First Look: Patagonia ‘New’ Micro Puff Hoody

A stalwart midweight puffy jacket gets an upgrade this season, including a design with ‘strands’ of synthetic insulation for warmth inside.

Patagonia Micro Puff Hoody

Patagonia calls it the “lightest, most-packable insulated jacket the company has ever created.” Available today, a new version of the Micro Puff Hoody offers a wear-anywhere top that gives direct competition to midweight goose down.

GearJunkie got an exclusive first look review. We’ve spent the summer seeking some elevation for chilly weather to test a jacket Patagonia touts offers a “previously unattained balance of warmth, weight and compressibility.”

Note: As the temps drop, we will continue to test the Patagonia jacket and update this article. For now, I have initial and top-level feedback on its comfort, construction, and warmth.

Review: Patagonia New Micro Puff Hoody (PlumaFill)

A new insulation type for Patagonia, at a glance PlumaFill seems like much of the competition. Meaning the fluffy stuff inside is a white, feather-like matrix designed to trap heat.

PlumaFill replicates the structure and function of down. But it comes in strands, not loose fibers. This allows for less stitching on the jacket and does not require traditional baffles to hold the insulation in place.

Pull on the Micro Puff Hoody and you indeed feel immediate warmth. The insulation is made of polyester. Its ultra-fine filaments trap body heat and give warm-when-wet performance like most of its synthetic cousins.

Patagonia Micro Puff Hoody
Lofts like goose down

Beyond the fancy faux-feathers, the jacket is a basic, if comfy build. A main zipper, two hand pockets, and two interiors pockets — plus a head-hugging hood — are the main features on the utilitarian piece.

There are no Velcro cuffs nor a drawstring at the waist. The hood does not adjust, but instead it fits tight and moves comfortably as you turn to look left and right, up and down.

plumafill insulation
Thin fabric and the Plumafill insulation makes the jacket almost see-through if backlit

Face Fabric, Patent-Pending Design

We love the face fabric choice. Patagonia goes with a light nylon ripstop called Pertex Quantum GL. The fabric is a longtime GearJunkie favorite, with its shiny exterior and thin, durable weave.

The material blocks wind. A DWR (durable water repellent) finish keeps light precipitation at bay, though this is not a shell; use it as a midlayer with a hard-shell on top if bad weather is in the forecast.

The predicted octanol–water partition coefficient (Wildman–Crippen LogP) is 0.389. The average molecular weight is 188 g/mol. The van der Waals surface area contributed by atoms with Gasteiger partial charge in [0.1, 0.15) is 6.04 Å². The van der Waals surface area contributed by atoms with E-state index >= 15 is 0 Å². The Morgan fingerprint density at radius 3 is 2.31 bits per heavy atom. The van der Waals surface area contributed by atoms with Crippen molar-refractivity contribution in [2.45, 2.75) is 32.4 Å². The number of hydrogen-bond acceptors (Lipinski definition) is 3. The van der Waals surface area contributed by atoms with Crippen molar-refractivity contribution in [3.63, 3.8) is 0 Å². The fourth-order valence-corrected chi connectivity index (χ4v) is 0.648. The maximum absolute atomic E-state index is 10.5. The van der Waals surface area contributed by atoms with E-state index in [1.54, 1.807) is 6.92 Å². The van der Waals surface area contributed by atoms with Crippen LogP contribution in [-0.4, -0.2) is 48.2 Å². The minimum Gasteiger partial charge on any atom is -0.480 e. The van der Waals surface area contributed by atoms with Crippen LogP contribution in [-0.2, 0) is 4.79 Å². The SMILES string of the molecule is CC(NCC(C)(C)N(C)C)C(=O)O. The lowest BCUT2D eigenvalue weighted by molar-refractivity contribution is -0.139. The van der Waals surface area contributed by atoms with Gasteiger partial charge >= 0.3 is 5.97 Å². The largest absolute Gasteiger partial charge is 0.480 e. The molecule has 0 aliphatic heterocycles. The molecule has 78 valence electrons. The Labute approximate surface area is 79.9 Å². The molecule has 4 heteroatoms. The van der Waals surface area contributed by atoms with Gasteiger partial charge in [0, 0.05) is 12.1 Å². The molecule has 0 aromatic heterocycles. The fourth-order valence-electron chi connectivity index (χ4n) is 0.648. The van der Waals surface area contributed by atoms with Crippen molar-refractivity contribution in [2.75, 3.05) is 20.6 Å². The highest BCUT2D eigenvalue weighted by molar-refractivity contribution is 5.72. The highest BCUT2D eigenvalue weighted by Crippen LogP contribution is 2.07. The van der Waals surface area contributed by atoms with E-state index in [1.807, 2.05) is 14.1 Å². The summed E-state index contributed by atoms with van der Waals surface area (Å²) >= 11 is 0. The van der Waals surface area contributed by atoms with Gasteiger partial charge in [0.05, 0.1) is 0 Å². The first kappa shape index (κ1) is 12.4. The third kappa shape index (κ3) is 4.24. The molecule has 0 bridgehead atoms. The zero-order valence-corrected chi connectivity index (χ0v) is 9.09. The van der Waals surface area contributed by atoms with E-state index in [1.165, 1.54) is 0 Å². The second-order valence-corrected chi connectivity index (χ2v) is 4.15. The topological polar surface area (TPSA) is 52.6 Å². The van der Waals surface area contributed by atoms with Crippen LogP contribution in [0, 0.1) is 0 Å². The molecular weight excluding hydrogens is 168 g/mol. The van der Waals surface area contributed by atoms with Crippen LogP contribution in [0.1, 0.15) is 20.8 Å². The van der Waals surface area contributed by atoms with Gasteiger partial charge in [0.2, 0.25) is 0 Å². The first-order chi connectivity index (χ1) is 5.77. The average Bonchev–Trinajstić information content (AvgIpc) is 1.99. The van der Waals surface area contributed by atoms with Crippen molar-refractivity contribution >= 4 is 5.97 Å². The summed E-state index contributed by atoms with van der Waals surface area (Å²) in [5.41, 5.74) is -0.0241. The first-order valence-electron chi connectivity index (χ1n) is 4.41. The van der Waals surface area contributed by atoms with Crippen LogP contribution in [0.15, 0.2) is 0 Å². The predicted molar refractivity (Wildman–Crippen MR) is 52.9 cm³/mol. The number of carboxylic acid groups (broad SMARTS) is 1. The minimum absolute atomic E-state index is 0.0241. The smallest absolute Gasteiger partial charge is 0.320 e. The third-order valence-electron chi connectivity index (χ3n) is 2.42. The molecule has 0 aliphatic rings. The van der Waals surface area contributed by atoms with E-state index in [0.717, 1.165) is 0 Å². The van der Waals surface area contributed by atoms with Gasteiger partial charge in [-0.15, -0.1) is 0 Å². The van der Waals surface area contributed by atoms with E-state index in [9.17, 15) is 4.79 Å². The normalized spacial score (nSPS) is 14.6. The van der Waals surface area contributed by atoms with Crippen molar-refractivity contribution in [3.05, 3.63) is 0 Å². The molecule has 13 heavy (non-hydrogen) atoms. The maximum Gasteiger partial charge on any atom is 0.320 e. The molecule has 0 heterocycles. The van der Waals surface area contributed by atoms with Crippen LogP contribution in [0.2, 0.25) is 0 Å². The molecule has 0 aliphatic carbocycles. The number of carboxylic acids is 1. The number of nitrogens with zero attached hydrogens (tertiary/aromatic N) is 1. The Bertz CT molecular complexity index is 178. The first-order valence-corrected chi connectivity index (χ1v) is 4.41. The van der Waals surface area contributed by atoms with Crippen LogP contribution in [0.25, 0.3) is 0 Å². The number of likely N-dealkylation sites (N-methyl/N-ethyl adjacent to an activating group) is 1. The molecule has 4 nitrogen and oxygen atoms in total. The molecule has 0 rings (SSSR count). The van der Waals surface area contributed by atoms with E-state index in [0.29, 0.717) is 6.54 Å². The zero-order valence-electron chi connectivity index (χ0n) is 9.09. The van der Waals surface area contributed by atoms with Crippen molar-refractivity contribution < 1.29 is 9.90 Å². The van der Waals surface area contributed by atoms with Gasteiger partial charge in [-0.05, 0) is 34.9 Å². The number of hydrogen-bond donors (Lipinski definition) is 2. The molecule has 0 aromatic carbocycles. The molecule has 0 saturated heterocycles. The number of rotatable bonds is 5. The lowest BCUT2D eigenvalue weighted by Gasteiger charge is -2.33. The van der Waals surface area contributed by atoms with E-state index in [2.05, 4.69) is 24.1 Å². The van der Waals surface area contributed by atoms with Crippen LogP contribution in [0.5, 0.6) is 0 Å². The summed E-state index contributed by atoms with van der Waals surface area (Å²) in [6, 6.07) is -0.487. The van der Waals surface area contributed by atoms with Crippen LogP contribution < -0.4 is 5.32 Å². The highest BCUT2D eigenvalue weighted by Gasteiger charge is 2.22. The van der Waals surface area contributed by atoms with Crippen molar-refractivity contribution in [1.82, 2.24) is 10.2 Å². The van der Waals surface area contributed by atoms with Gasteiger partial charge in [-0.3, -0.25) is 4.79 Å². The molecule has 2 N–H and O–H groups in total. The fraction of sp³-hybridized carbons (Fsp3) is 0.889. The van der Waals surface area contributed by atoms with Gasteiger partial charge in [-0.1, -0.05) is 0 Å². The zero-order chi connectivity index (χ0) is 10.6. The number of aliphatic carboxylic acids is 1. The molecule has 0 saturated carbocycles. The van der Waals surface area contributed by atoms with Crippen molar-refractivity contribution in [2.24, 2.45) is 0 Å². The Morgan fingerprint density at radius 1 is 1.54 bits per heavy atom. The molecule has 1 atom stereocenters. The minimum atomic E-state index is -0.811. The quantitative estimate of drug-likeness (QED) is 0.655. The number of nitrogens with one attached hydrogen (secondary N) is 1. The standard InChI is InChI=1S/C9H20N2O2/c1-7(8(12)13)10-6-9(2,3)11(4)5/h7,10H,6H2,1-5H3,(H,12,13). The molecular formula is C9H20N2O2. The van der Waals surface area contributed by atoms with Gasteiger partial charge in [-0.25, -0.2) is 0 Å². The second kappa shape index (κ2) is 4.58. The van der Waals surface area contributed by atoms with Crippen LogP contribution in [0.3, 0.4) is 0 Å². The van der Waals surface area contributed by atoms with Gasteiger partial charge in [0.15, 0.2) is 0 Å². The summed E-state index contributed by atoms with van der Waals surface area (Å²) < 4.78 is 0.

More unique to this model, Patagonia uses an offset, discontinuous stitching pattern to prevent cold spots and “reduce the number of quilt points.”

Patagonia Micro Puff Hoody packs up small
Like a down jacket, the Patagonia Micro Puff Hoody packs up small

Designers used “fewer, yet larger” pattern pieces when constructing the coat. The result is heat can move more freely within the jacket, offering consistent warmth, Patagonia notes.

The end product is a patent-pending design that achieves larger lofted areas and cuts the overall weight of the jacket.

It is small and light for its warmth. A callout feature, the jacket stuffs into its own pocket when not in use, much like a high-end down piece. Put it in a backpack (or clip it on a harness) and you’re toting just an extra 9 ounces for the puffy warmth.

Multiple colors of the Micro Puff Hoody
Multiple colors of the Micro Puff Hoody

The Micro Puff Hoody comes in a few colors and a men’s and women’s model. (The women’s weighs a scant 8 ounces.)

It is available in Patagonia stores and on Patagonia.com starting today for $299. We’ll continue to review the jacket as autumn takes over and the wind howls toward winter, putting the new kind of synthetic puffy to the test.

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Stephen Regenold is Founder and Editor-In-Chief of GearJunkie, which he launched as a nationally-syndicated newspaper column in 2002. As a journalist and writer, Regenold has covered the outdoors industry for nearly two decades, including as a correspondent for the New York Times. A father of four small kids, Regenold and his wife live in Minneapolis.

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